This week Criterion Collection releases a crisp 4K digitally restored print of La Noire de… (English title: Black Girl), the first feature of influential director Ousmane Sembène. The picture, largely filmed in Sembène’s native Senegal, is narrated by the thoughts of Diouana, a young woman tricked into servitude. The lead is Mbissine Thérèse Diop, a dressmaker whose own wardrobe appears in the film, and voiced by Haitian singer/actress Toto Bissainthe.
As her ship reaches the shores of France, Diouana already questions her decision to traverse the Atlantic to work for a white European couple. Instead of caring for their children as she did in her home country, the Senegalese woman is put to work cleaning and cooking for the pair in their Antibes flat. The children are nowhere to be seen.
For a number of days, Diouana wears her stylish polka dot dress with low black heels and a chunky necklace in a small act of defiance as she sweeps the patterned floor. Her narration veers towards stream-of-consciousness, speaking to her anger and disappointment at her intractable situation.
Flashbacks show Madame (Anne-Marie Jelinek) first hiring Diouana at the maid’s corner of town, which inspires an act of gratitude on the younger woman’s part; Diouana gifts her employers with a traditional mask. She gives this bit of her culture and herself to the European couple and they set it to the side. The loss of her agency begins with this decision, and the consequences are tragic.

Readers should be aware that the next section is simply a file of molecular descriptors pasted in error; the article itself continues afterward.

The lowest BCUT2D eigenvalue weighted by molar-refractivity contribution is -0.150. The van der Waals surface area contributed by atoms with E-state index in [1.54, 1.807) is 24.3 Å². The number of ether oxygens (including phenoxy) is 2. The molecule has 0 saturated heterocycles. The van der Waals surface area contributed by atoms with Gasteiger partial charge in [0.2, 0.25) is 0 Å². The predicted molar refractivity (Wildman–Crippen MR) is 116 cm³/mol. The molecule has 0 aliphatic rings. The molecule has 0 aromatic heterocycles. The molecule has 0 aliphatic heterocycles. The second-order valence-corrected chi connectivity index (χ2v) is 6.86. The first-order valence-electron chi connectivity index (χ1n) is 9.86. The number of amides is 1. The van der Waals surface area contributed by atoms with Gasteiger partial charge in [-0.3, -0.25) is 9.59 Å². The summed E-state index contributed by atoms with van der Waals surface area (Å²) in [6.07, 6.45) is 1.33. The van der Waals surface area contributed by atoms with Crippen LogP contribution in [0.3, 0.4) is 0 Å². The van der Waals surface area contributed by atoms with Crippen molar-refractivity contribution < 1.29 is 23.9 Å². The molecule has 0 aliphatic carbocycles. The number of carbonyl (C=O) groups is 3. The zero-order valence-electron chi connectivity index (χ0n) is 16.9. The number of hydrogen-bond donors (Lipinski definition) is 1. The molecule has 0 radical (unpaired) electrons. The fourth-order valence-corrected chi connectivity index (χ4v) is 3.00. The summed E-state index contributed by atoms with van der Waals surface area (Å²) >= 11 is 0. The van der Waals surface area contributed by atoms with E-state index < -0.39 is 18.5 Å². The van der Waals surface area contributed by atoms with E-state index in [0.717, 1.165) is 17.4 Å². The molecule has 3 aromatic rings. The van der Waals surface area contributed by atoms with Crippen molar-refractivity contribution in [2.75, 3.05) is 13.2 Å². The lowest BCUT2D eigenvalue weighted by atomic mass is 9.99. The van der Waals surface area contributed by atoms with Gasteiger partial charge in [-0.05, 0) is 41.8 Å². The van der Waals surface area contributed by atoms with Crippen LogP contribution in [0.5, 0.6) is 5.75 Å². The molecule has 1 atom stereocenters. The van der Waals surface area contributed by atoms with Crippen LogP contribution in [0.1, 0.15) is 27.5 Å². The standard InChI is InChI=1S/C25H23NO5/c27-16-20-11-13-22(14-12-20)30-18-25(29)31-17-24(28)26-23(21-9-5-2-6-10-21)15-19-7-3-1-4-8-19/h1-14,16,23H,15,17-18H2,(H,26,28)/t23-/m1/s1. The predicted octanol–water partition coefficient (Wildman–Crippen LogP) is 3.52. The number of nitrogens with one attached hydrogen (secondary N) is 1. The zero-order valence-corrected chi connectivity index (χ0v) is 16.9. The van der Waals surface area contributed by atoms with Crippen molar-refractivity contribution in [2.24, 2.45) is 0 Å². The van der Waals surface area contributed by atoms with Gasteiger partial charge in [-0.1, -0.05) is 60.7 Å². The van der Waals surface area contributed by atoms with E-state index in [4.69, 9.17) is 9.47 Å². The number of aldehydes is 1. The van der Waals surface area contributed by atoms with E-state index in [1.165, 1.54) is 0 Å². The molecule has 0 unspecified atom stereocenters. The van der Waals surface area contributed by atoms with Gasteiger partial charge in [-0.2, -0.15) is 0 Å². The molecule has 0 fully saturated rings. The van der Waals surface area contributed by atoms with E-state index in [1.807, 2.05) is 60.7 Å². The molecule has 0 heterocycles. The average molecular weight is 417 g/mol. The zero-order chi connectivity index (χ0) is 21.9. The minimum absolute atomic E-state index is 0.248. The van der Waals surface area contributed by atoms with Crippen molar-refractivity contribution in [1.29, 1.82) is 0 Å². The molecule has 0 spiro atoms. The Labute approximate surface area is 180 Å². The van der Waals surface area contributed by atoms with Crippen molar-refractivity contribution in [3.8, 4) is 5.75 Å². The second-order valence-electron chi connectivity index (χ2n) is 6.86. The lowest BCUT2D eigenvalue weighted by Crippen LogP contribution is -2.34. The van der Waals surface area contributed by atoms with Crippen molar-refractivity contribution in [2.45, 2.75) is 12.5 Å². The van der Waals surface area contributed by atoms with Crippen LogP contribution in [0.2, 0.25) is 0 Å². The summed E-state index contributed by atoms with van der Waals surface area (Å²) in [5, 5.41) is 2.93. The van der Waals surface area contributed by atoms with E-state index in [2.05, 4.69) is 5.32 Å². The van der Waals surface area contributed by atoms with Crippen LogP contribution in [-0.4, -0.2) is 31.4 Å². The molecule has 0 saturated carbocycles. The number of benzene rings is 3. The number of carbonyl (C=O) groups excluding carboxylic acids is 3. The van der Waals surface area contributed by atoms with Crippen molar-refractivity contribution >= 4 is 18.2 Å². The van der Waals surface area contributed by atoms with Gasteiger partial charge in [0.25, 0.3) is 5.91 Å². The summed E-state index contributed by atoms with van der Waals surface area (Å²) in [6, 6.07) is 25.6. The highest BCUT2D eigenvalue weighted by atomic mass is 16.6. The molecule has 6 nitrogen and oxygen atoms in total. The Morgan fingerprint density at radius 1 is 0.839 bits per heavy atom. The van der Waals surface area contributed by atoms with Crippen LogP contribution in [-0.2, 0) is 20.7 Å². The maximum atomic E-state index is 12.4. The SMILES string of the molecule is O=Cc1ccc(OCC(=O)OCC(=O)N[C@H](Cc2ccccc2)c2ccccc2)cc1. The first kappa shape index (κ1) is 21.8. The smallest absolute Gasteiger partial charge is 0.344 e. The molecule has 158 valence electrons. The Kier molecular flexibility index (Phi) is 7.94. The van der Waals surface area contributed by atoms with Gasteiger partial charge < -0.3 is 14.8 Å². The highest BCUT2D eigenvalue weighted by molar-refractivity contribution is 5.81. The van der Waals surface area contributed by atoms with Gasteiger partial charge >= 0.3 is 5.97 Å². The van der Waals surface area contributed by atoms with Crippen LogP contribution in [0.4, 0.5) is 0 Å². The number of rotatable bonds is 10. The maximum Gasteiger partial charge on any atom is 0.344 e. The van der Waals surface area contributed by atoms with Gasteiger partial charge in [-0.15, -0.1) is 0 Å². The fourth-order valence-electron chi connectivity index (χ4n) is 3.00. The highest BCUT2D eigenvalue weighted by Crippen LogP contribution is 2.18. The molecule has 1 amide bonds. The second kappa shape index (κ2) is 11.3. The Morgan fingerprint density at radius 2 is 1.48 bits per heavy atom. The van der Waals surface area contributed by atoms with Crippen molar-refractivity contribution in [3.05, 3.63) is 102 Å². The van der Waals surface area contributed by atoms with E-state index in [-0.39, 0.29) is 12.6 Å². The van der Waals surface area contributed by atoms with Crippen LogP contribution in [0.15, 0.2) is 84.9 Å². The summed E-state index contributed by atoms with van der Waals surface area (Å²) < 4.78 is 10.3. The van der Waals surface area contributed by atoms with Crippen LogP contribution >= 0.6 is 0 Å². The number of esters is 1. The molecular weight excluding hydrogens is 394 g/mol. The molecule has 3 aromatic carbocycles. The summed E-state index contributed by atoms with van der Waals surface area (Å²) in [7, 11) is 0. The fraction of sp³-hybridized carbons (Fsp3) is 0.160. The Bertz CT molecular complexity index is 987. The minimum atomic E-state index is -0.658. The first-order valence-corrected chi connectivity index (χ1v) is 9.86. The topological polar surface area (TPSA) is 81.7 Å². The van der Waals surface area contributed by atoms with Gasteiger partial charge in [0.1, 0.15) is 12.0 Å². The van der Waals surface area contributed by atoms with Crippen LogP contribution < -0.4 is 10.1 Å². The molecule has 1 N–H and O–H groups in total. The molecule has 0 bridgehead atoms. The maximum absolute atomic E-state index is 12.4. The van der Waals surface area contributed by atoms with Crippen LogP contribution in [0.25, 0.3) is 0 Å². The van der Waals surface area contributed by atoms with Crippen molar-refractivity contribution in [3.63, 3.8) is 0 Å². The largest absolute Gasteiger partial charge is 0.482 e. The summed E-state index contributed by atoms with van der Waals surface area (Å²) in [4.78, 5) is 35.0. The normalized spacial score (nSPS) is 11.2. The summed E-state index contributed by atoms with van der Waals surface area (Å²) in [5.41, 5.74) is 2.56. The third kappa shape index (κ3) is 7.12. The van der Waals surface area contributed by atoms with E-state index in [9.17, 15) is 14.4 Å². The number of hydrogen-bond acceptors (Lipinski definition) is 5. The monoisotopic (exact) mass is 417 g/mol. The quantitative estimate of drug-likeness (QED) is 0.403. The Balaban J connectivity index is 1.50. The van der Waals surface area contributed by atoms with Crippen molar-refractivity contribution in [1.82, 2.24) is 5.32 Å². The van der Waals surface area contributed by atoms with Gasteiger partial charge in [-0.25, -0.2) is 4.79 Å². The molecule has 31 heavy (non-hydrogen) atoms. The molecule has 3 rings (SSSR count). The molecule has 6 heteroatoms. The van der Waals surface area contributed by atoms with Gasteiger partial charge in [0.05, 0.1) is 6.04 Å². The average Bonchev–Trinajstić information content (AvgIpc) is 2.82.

Given the early post-colonial setting of Sembène’s film (Senegal achieved independence 6 years before the 1966 release), it’s no coincidence the couple taking advantage of Diouana is white. According to film scholar Manthia Diawara in a supplemental interview included in this Criterion package, the director was inspired to write Black Girl after reading a newspaper story about the death of an unidentified woman of color. The resulting feature personalizes the plight of women who, in their desire to escape poverty or violent situations, suffer exploitation by others in positions of power.
There’s a lack of real communication between Diouana and the family that brought her to Europe. She doesn’t vocalize her hurt and feelings of betrayal, except to the viewer. Madame ridicules her and taunts her, and Diouana protests in her own quiet ways: sleeping in, locking herself in the bathroom, giving up meals, refusing to let Monsieur (Robert Fontaine) write untruths to her mother back home. Only with her ultimate act of defiance is she able to truly escape.
Sembène’s Black Girl compacts a memorable story into a short running time. The work is important not only for its place in African film history, but also for making a woman from a low-income background its primary focus — and giving her a voice.
Besides the excellently restored print, the Criterion Blu-ray of Black Girl includes a digital restoration of Sembène’s first film, the short Borom Sarret; interviews with film scholars Samba Gadjigo and Manthia Diawara, as well as actress Mbissine Thérèse Diop; the 1994 documentary about the Senegalese director, Sembène: The Making of African Cinema; and more..